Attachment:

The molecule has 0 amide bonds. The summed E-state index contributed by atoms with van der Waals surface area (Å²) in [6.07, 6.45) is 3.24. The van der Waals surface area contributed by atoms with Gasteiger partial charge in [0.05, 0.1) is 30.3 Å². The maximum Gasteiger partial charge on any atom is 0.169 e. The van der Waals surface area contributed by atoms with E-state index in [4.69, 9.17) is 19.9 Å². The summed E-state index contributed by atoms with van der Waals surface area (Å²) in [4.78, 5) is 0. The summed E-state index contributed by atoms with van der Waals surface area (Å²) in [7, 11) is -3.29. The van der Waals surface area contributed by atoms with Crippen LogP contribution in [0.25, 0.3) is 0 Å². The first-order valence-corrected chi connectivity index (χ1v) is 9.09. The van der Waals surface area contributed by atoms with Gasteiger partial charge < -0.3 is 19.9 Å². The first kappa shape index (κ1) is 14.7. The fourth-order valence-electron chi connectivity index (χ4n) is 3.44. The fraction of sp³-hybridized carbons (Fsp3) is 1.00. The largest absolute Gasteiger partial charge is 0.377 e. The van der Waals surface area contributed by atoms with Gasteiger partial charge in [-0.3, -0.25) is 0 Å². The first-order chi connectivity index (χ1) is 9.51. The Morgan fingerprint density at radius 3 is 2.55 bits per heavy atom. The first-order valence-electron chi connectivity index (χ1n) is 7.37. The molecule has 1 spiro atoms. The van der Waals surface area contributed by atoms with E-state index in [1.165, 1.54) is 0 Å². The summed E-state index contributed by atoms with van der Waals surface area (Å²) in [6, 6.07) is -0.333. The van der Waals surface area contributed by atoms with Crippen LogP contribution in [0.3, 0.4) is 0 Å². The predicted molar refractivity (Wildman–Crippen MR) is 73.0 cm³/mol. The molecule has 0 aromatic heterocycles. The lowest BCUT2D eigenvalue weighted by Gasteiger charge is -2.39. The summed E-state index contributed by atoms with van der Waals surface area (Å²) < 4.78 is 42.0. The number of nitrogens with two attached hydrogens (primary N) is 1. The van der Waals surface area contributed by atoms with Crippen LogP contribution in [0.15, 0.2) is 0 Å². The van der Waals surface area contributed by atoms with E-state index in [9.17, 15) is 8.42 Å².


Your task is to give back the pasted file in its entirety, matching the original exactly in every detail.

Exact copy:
The molecule has 0 amide bonds. The summed E-state index contributed by atoms with van der Waals surface area (Å²) in [6.07, 6.45) is 3.24. The van der Waals surface area contributed by atoms with Gasteiger partial charge in [0.05, 0.1) is 30.3 Å². The maximum Gasteiger partial charge on any atom is 0.169 e. The van der Waals surface area contributed by atoms with E-state index in [4.69, 9.17) is 19.9 Å². The summed E-state index contributed by atoms with van der Waals surface area (Å²) in [4.78, 5) is 0. The summed E-state index contributed by atoms with van der Waals surface area (Å²) in [7, 11) is -3.29. The van der Waals surface area contributed by atoms with Crippen LogP contribution in [0.25, 0.3) is 0 Å². The first-order valence-corrected chi connectivity index (χ1v) is 9.09. The van der Waals surface area contributed by atoms with Gasteiger partial charge < -0.3 is 19.9 Å². The first kappa shape index (κ1) is 14.7. The fourth-order valence-electron chi connectivity index (χ4n) is 3.44. The fraction of sp³-hybridized carbons (Fsp3) is 1.00. The largest absolute Gasteiger partial charge is 0.377 e. The van der Waals surface area contributed by atoms with Gasteiger partial charge in [-0.3, -0.25) is 0 Å². The first-order chi connectivity index (χ1) is 9.51. The Morgan fingerprint density at radius 3 is 2.55 bits per heavy atom. The first-order valence-electron chi connectivity index (χ1n) is 7.37. The molecule has 1 spiro atoms. The van der Waals surface area contributed by atoms with E-state index in [1.165, 1.54) is 0 Å². The summed E-state index contributed by atoms with van der Waals surface area (Å²) in [6, 6.07) is -0.333. The van der Waals surface area contributed by atoms with Crippen LogP contribution in [0.3, 0.4) is 0 Å². The predicted molar refractivity (Wildman–Crippen MR) is 73.0 cm³/mol. The molecule has 0 aromatic heterocycles. The lowest BCUT2D eigenvalue weighted by Gasteiger charge is -2.39. The summed E-state index contributed by atoms with van der Waals surface area (Å²) < 4.78 is 42.0. The number of nitrogens with two attached hydrogens (primary N) is 1. The van der Waals surface area contributed by atoms with Crippen LogP contribution in [0.15, 0.2) is 0 Å². The van der Waals surface area contributed by atoms with E-state index in [9.17, 15) is 8.42 Å².